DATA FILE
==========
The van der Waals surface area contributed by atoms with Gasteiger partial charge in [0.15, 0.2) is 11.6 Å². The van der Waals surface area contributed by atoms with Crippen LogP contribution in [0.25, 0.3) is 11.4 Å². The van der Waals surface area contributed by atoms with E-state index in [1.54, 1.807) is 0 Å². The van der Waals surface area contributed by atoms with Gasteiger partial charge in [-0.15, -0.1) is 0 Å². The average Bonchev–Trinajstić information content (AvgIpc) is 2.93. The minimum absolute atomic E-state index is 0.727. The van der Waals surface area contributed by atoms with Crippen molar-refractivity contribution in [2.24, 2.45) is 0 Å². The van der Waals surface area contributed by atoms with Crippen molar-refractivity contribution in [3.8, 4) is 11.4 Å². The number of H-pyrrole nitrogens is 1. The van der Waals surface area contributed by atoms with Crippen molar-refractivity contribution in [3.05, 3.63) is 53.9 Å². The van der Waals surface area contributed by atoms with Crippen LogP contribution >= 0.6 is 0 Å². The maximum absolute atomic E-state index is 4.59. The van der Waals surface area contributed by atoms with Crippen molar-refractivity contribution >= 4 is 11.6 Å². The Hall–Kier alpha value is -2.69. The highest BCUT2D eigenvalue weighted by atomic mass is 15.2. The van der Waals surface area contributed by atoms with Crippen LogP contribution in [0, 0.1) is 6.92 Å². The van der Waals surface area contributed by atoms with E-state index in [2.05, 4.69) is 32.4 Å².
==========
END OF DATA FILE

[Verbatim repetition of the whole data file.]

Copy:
The van der Waals surface area contributed by atoms with Gasteiger partial charge in [0.15, 0.2) is 11.6 Å². The van der Waals surface area contributed by atoms with Crippen LogP contribution in [0.25, 0.3) is 11.4 Å². The van der Waals surface area contributed by atoms with E-state index in [1.54, 1.807) is 0 Å². The van der Waals surface area contributed by atoms with Gasteiger partial charge in [-0.15, -0.1) is 0 Å². The average Bonchev–Trinajstić information content (AvgIpc) is 2.93. The minimum absolute atomic E-state index is 0.727. The van der Waals surface area contributed by atoms with Crippen molar-refractivity contribution in [2.24, 2.45) is 0 Å². The van der Waals surface area contributed by atoms with Crippen molar-refractivity contribution in [3.8, 4) is 11.4 Å². The number of H-pyrrole nitrogens is 1. The van der Waals surface area contributed by atoms with Crippen molar-refractivity contribution in [3.05, 3.63) is 53.9 Å². The van der Waals surface area contributed by atoms with Crippen LogP contribution >= 0.6 is 0 Å². The maximum absolute atomic E-state index is 4.59. The van der Waals surface area contributed by atoms with Crippen molar-refractivity contribution >= 4 is 11.6 Å². The Hall–Kier alpha value is -2.69. The highest BCUT2D eigenvalue weighted by atomic mass is 15.2. The van der Waals surface area contributed by atoms with Crippen LogP contribution in [0, 0.1) is 6.92 Å². The van der Waals surface area contributed by atoms with E-state index in [2.05, 4.69) is 32.4 Å².